It has been reported as a consequence of the post electoral violence in the Ivory Coast, a number of Ivorian officials took refuge in Ghana, Liberia and other countries. What the security forces of the regime did was to connive with security apparatus in host countries such as Ghana and Liberia to implement the forceful repatriation of Ivorian on the wanted list without regard to the United Nation’s Refugee Agency’s regulations covering protection of refugees. It was in this perspective that ex-President Laurent Gbagbo’s last Minister for the Youths Mr. Charles Ble Goulde was rounded up in Ghana and repatriated back to the Ivory Coast and subsequently to the International Criminal Court in The Hague, Netherland.

Liberia is a role model in Africa on how the media is working in partnership with government to promote governance and security sector reforms. In the first place like in many African states it has been observed that a principal reason for political instability in Liberia over the past thirty years had been dissatisfaction within the security sector. The Armed Forces and the Police were ill-equipped, the personnel untrained and unprofessional while promotion was made on the basis of political patronage rather than merit. The neglect of the security sector was one of the immediate causes of the 1980 coup plot that brought to power the late President Samuel K. Doe.

Development was for the most part centralized in Monrovia while poverty, illiteracy, diseases, hunger and poor infrastructural development was visible all over Liberia. The election of President Ellen Johnson Sirleaf in 2005 injected rays of hope in the spirit of Liberians to see a real development transformation of their country. It was obvious that Liberia needs more roads, to construct more schools and hospitals, develop the mining and agriculture sector and decentralize local governance structures and national development.

To effect a transformation of the society, the Liberian government has put in place a number of well-meaning programs and projects. Paramount among them has been to ensure press freedom. In this direction government has acceded to the Freedom of Information (FOI) law which emanates from Britain.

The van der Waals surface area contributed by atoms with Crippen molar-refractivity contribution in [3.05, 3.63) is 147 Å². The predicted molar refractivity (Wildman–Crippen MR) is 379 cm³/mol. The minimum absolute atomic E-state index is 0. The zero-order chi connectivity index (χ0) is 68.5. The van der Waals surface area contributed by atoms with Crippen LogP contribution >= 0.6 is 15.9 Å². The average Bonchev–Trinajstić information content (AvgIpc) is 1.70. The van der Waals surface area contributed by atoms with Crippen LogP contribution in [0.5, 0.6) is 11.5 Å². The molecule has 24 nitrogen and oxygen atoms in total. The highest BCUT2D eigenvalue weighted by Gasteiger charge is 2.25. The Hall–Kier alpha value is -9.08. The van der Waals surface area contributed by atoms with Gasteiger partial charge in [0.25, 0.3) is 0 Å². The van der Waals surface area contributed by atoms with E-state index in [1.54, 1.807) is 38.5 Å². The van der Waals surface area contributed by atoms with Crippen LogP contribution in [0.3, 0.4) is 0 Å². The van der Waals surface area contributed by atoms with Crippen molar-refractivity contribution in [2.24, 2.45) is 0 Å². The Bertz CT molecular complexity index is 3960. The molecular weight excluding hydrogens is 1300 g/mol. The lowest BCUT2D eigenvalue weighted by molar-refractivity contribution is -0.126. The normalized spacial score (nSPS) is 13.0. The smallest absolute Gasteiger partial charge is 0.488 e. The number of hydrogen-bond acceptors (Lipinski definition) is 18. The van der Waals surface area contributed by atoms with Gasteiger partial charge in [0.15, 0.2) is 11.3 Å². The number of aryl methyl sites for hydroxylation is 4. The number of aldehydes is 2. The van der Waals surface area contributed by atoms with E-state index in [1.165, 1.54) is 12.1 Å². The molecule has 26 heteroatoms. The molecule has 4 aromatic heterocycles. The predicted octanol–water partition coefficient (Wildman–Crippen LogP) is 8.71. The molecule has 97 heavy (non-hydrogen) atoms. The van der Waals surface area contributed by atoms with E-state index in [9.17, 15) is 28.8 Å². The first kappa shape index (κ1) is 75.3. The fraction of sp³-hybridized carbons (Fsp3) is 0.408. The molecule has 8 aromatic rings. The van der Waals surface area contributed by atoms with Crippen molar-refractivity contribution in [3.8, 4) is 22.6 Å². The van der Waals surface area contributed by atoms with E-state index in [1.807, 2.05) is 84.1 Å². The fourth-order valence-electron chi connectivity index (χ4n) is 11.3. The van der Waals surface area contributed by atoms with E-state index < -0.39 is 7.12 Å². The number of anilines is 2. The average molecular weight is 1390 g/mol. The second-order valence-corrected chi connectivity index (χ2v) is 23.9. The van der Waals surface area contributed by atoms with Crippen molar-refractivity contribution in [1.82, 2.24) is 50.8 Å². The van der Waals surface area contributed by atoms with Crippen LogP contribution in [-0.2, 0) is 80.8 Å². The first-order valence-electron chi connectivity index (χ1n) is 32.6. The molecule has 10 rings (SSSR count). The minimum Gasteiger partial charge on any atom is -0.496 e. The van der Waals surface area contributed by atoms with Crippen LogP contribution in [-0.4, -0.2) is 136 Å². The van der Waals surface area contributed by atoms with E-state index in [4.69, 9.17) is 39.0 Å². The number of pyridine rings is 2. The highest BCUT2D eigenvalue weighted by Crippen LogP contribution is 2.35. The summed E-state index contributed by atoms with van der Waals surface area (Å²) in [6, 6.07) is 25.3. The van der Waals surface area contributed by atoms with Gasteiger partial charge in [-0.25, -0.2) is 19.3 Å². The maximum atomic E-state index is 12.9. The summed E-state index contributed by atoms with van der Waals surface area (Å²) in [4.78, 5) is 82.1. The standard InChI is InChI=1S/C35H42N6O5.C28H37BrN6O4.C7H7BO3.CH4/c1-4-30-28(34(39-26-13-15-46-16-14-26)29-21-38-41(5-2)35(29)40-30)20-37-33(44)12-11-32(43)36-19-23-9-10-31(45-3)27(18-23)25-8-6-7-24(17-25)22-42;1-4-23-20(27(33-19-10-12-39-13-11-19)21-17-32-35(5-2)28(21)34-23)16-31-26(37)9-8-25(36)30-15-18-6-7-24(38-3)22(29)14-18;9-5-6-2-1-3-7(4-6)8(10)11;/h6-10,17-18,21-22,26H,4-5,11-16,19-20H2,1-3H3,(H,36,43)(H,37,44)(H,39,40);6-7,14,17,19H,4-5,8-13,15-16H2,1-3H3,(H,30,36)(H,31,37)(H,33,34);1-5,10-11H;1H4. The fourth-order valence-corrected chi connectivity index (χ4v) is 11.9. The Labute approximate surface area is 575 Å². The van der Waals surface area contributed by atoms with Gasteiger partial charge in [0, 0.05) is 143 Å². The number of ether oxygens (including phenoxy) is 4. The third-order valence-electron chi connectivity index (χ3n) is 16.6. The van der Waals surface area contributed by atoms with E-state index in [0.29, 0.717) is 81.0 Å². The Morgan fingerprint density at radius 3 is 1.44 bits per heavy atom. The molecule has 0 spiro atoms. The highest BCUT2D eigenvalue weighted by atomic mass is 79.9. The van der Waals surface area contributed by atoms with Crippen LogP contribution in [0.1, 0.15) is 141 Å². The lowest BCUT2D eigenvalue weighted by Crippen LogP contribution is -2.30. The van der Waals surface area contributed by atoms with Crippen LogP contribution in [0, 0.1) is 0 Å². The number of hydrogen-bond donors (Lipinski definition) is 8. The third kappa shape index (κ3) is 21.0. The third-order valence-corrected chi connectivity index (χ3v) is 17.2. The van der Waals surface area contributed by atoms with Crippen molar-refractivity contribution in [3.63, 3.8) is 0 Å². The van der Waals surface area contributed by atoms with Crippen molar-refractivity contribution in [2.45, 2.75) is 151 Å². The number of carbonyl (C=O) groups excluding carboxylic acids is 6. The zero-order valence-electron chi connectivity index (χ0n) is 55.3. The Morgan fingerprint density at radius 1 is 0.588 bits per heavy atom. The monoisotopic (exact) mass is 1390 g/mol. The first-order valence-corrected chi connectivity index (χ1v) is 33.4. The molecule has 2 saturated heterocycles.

This means an unfettered access to information from government officials and others to those who need such information. Government is also working towards implementing the table Mountain Declaration which means decriminalizing the remaining laws in the law books in the country that can send a journalist to jail.

The media in Liberia is gradually becoming a force for the promotion of democracy values through radio talk shows and debates on issues of national concern. This is also been compounded by the multiplicity of civil society and Non-governmental organizations on almost every aspect of life in the country.

The media is playing a pivotal role in educating the public on the relevance of the newly retrained security sector geared to making justice and security accessible to all Liberians. There is a systematic development of the Army, the Police, the immigration and other security apparatus on an equal level of development.

Certainly the present level of understanding between the media and security sector in Liberia is encouraging. The security sector must beware that during armed conflict the media is essential in informing the public about military operations. Restrictions and hostile attitude against the media is counterproductive and bribing the media undermines their level of objectivity. Intelligence units in the security sector must be aware that over-reliance on official version of information for reasons of secrecy can hamper the works of the journalist.

What should not be forgotten is that African governments need to establish and develop proactive public relations departments within the armed forces and the police. But this should in no way restrict the editorials and opinion judgments of reports. It is recommended that journalists should not be considered as perceived threats to national security but as partners for the promotion of peace and development in the society. Public relations units of security agencies must hold regular workshops and interface with the media to educate themselves on each other’s role and to avoid calling the media a security threat.Moreover, it is important that regular workshops and awareness campaign be launched by various African governments to raise the awareness of the important role of the media in promoting justice development and the role of the security sector.